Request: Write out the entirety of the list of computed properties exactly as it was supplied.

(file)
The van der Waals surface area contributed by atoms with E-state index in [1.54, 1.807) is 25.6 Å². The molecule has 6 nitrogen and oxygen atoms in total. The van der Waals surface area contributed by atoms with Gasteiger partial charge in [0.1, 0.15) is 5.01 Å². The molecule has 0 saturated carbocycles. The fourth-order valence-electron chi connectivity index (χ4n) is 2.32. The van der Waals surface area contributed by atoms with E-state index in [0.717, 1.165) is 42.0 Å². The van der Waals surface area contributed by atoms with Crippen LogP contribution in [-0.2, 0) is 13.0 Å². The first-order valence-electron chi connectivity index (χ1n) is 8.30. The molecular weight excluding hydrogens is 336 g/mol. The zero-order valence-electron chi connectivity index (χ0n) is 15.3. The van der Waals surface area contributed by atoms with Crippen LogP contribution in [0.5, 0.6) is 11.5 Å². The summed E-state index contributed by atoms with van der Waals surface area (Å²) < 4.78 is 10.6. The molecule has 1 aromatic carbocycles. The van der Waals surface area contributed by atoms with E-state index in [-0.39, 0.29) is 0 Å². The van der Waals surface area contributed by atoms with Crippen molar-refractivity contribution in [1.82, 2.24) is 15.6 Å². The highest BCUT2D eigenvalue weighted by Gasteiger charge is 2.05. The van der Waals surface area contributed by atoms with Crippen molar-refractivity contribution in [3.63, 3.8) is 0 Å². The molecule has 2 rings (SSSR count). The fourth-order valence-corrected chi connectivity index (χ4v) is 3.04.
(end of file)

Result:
The van der Waals surface area contributed by atoms with E-state index in [1.54, 1.807) is 25.6 Å². The molecule has 6 nitrogen and oxygen atoms in total. The van der Waals surface area contributed by atoms with Gasteiger partial charge in [0.1, 0.15) is 5.01 Å². The molecule has 0 saturated carbocycles. The fourth-order valence-electron chi connectivity index (χ4n) is 2.32. The van der Waals surface area contributed by atoms with E-state index in [0.717, 1.165) is 42.0 Å². The van der Waals surface area contributed by atoms with Crippen LogP contribution in [-0.2, 0) is 13.0 Å². The first-order valence-electron chi connectivity index (χ1n) is 8.30. The molecular weight excluding hydrogens is 336 g/mol. The zero-order valence-electron chi connectivity index (χ0n) is 15.3. The van der Waals surface area contributed by atoms with Crippen LogP contribution in [0.5, 0.6) is 11.5 Å². The summed E-state index contributed by atoms with van der Waals surface area (Å²) < 4.78 is 10.6. The molecule has 1 aromatic carbocycles. The van der Waals surface area contributed by atoms with E-state index in [-0.39, 0.29) is 0 Å². The van der Waals surface area contributed by atoms with Crippen molar-refractivity contribution in [1.82, 2.24) is 15.6 Å². The highest BCUT2D eigenvalue weighted by Gasteiger charge is 2.05. The van der Waals surface area contributed by atoms with Crippen molar-refractivity contribution in [3.63, 3.8) is 0 Å². The molecule has 2 rings (SSSR count). The fourth-order valence-corrected chi connectivity index (χ4v) is 3.04.